That’s what I want to do when I grow up: the role of anthropology in communication

Recently, I found out this absolutely interesting article on the experience of an anthropologist working for the WHO.

Her experience shows how anthropologists, or just even the use of the anthropological method of the participant observer can make a dramatic difference in the effectiveness of our communication.

I think that to a great extend the approach of the participant observer can be used also in Europe. I believe there is a wide prejudice over anthropology, which is still considered a “colonial discipline”, something that can be applied only to underdeveloped populations and/or criminal organisations.

However, as this article demonstrates, anthropology is very closely related to international relations, to global issues, even to government relations.

That is why, in the humble way I can contribute to ameliorate communication, I will always try to apply the few anthropological principles I have been taught. I strongly believe that those are far more respectful of diversity than any religion, political ideology or economic theory.

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Il peso dell’onestà intellettuale – La mia lettera all’On. Turco (M5S)

Qui di seguito potete leggere una mail che ho inviato all’On. Turco, un deputato del Movimento 5 Stelle.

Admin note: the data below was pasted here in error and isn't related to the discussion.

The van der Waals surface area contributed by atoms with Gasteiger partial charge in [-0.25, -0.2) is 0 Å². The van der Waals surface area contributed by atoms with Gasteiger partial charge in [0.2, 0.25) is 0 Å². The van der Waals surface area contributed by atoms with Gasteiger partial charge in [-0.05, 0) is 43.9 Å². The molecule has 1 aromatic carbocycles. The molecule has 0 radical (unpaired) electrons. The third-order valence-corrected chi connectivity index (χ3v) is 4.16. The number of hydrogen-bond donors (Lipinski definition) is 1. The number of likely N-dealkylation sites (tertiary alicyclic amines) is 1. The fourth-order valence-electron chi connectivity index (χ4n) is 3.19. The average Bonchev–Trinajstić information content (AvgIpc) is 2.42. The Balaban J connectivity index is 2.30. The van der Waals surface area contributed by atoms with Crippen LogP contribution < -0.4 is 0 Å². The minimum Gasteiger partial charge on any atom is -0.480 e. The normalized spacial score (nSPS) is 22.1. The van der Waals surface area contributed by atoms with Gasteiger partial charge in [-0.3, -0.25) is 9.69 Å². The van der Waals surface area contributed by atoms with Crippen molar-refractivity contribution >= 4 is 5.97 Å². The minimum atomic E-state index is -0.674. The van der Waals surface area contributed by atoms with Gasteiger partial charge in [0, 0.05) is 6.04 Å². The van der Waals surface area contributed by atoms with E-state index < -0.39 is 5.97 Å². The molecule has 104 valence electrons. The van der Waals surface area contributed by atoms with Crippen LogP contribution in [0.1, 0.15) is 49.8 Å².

Chi di voi mi conosce personalmente sa quanto sia assolutamente lontano dal movimento, in tutti i sensi. Tuttavia, ieri sera ho visto un barlume di speranza nell’On. Turco, e per onestà intellettuale, ho sentito il dovere di farglielo sapere.

On. Turco,

Sono Francesco, un giovane cittadino italiano emigrato in Belgio per motivi di lavoro. Ho studiato relazioni internazionali e ho la fortuna di continuare a lavorare in un settore ove posso utilizzare le mie conoscenze.

 

Non sono un elettore del Movimento 5 Stelle, e per essere assolutamente trasparente con lei, non simpatizzo minimamente con i mezzi, le forme e la struttura del movimento.

 

Tuttavia, le scrivo per un questione di onestà intellettuale.

 

Credo che per molti italiani all’estero le maratone televisive del tipo al quale abbiamo assistito negli ultimi due giorni rappresentino un’occasione per conoscere meglio alcuni degli innumerevoli deputati e senatori che ci rappresentano, ma dei quali conosciamo ben poco, data la nostra limitata esposizione ai media italiani.
Per dirla in un’altra maniera, i dibattiti degli scorsi due giorni sono stati per me (e sono certo per molti altri espatriati) l’occasione di misurare il polso della politica italiana.

 

La mia personalissima valutazione generale di ciò che ho visto è molto povera.